Washington State law enforcement authorities say they have finally identified the bodies of two murder victims who were killed over 40 years ago.
Detectives with the Snohomish County Sheriff’s Office say a man found in a landfill by a bulldozer operator in 1977 is confirmed to be Blaine Has Tricks, whose death was categorized as a homicide at the time. A woman whose partial remains were found in a steep ravine by U.S. Forest Service surveyors in 2009 is confirmed to be Alice Lou Williams, who was first reported missing in 1981. Collectively, the identities of the two perplexed law enforcement for decades.
“There’s always hope, even after 45 years,” SCSO Cold Case Detective Jim Scharf said in comments reported by Seattle NBC affiliate KING on Thursday, June 16. “These cases can be solved.”
At the time Williams’s remains were discovered, investigators were particularly flummoxed – only a part of her skull was found. Even the FBI turned up empty-handed after performing “extensive genetic testing” on the cranium in question, according to MyNorthwest.com.
Efforts were made by the SCSO Cold Case unit and Snohomish County Medical Examiner’s Office in 2017 and 2019 through two separate genetic testing organizations. Both times, however, successful genetic profiles remained just out of reach. The first two labs were able to make some amount of headway, but neither could put together a full profile of the deceased woman.
In March of this year, the SCSO got a break in the case when The Woodlands, Texas-based Othram, Inc. extracted enough DNA to create a profile. That profile was then given the forensic genealogy treatment. The DNA profile was matched up against genealogical histories of numerous families. On June 10, 2022, Snohomish County Chief Medical Examiner Dr. Matt Lacy identified the skull as belonging to Williams, a woman who was last seen alive at her cabin on Lake Loma in July 1981. Her death was classified as a homicide.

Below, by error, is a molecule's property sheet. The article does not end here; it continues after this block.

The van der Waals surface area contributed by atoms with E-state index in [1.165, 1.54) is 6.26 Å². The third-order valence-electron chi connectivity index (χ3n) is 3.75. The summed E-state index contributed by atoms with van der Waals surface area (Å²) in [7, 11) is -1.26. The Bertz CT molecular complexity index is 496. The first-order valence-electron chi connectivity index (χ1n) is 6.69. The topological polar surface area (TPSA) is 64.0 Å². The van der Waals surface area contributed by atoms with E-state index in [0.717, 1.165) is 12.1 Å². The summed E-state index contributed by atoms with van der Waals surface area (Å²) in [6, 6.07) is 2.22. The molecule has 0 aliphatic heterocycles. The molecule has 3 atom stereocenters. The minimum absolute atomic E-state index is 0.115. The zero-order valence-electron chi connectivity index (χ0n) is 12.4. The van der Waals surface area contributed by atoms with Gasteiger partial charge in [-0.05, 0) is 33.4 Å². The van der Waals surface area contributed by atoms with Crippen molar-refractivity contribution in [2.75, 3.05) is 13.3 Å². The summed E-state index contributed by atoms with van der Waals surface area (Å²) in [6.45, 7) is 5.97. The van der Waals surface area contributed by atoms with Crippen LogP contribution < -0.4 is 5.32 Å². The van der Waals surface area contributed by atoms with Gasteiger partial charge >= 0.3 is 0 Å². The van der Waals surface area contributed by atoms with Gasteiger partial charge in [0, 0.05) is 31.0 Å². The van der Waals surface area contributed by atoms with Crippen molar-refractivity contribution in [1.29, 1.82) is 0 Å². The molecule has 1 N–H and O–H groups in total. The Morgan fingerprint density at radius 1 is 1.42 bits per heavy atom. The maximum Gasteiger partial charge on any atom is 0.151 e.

“I planned on retiring June 30 of 2019 and in 2018 when I realized what a great tool this was, I knew more cases could be solved,” Scharf said in comments reported by Seattle CBS affiliate KIRO – speaking of the dual-pronged method of testing DNA profiles against family trees from DNA databases. “Any day, it’s like the lottery. Somebody else could upload their DNA and we could get a brother that we matched.”
In September 1977, the John Doe later identified as Tricks was discovered. An autopsy was unable to determine his cause of death due to the “extensive post-mortem trauma due to the compaction during transport and bulldozing processes at the landfill,” according to Snohomish County’s webpage about the case.
The case went cold until Scharf and his team reopened it in 2009. Over a decades’ worth of genetic testing failed to produce results. Until April 2021, when Othram developed a DNA profile that was uploaded to a database. Results were returned at the great-niece level.
County officials detail the investigation that followed:
Through family history the SCMEO learned that Blaine Has Tricks disappeared in 1977 when he hopped a train to Spokane, Washington with his brother, Clayton “Ross” Has Tricks. Ross returned home to North Dakota, but Blaine was never heard from again and was not reported missing.
Special Agent Molanna Clifford with the Bureau of Indian Affairs obtained DNA from three of Blaine’s relatives. DNA testing of two of Blaine’s nephews confirmed the identification of Marysville Landfill Doe as Blaine Has Tricks, who was born on May 31, 1939, and was 38 years old when he went missing. Old newspaper records place Blaine in Spokane, WA in February 1977 and it is unknown when and how he came to Seattle.
“It means a lot that they didn’t give up,” Tricks’s nephew, Verle Red Tomahawk, told KIRO. “That they were doing their job the way they were supposed to be.”
Tomahawk released a statement for the deceased man’s broader the family as well which was obtained by the Lynnwood Times:
We are thankful for all of the hard work everyone put into getting Blaine identified. Others would have given up a long time ago but you didn’t. We appreciate your persistence. The last members of Blaine’s family are thankful that he was identified and his remains are being sent home to where he belongs.
[image via Snohomish County Sheriff’s Office]
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